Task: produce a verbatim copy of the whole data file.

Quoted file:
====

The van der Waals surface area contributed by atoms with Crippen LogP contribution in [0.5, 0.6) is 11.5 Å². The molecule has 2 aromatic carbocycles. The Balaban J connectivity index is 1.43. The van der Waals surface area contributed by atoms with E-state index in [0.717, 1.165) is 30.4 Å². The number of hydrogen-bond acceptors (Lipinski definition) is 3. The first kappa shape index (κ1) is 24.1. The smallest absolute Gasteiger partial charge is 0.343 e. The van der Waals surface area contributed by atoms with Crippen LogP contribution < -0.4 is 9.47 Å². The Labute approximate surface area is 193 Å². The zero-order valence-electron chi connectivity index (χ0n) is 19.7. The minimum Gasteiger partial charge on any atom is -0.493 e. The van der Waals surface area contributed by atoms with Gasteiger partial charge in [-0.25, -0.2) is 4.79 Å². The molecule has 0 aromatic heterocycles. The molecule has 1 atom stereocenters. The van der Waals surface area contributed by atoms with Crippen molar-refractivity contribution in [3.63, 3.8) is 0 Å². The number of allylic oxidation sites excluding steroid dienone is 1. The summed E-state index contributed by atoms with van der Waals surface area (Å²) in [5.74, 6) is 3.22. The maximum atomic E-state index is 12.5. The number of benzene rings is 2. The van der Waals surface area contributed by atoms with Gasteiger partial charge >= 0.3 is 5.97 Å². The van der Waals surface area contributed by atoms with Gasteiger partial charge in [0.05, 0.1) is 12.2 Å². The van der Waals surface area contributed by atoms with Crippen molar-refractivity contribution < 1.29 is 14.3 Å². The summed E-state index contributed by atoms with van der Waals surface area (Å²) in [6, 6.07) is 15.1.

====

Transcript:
The van der Waals surface area contributed by atoms with Crippen LogP contribution in [0.5, 0.6) is 11.5 Å². The molecule has 2 aromatic carbocycles. The Balaban J connectivity index is 1.43. The van der Waals surface area contributed by atoms with E-state index in [0.717, 1.165) is 30.4 Å². The number of hydrogen-bond acceptors (Lipinski definition) is 3. The first kappa shape index (κ1) is 24.1. The smallest absolute Gasteiger partial charge is 0.343 e. The van der Waals surface area contributed by atoms with Crippen LogP contribution < -0.4 is 9.47 Å². The Labute approximate surface area is 193 Å². The zero-order valence-electron chi connectivity index (χ0n) is 19.7. The minimum Gasteiger partial charge on any atom is -0.493 e. The van der Waals surface area contributed by atoms with Gasteiger partial charge in [-0.25, -0.2) is 4.79 Å². The molecule has 0 aromatic heterocycles. The molecule has 1 atom stereocenters. The van der Waals surface area contributed by atoms with Crippen molar-refractivity contribution in [3.63, 3.8) is 0 Å². The number of allylic oxidation sites excluding steroid dienone is 1. The summed E-state index contributed by atoms with van der Waals surface area (Å²) in [5.74, 6) is 3.22. The maximum atomic E-state index is 12.5. The number of benzene rings is 2. The van der Waals surface area contributed by atoms with Gasteiger partial charge >= 0.3 is 5.97 Å². The van der Waals surface area contributed by atoms with Gasteiger partial charge in [0.05, 0.1) is 12.2 Å². The van der Waals surface area contributed by atoms with Crippen molar-refractivity contribution < 1.29 is 14.3 Å². The summed E-state index contributed by atoms with van der Waals surface area (Å²) in [6, 6.07) is 15.1.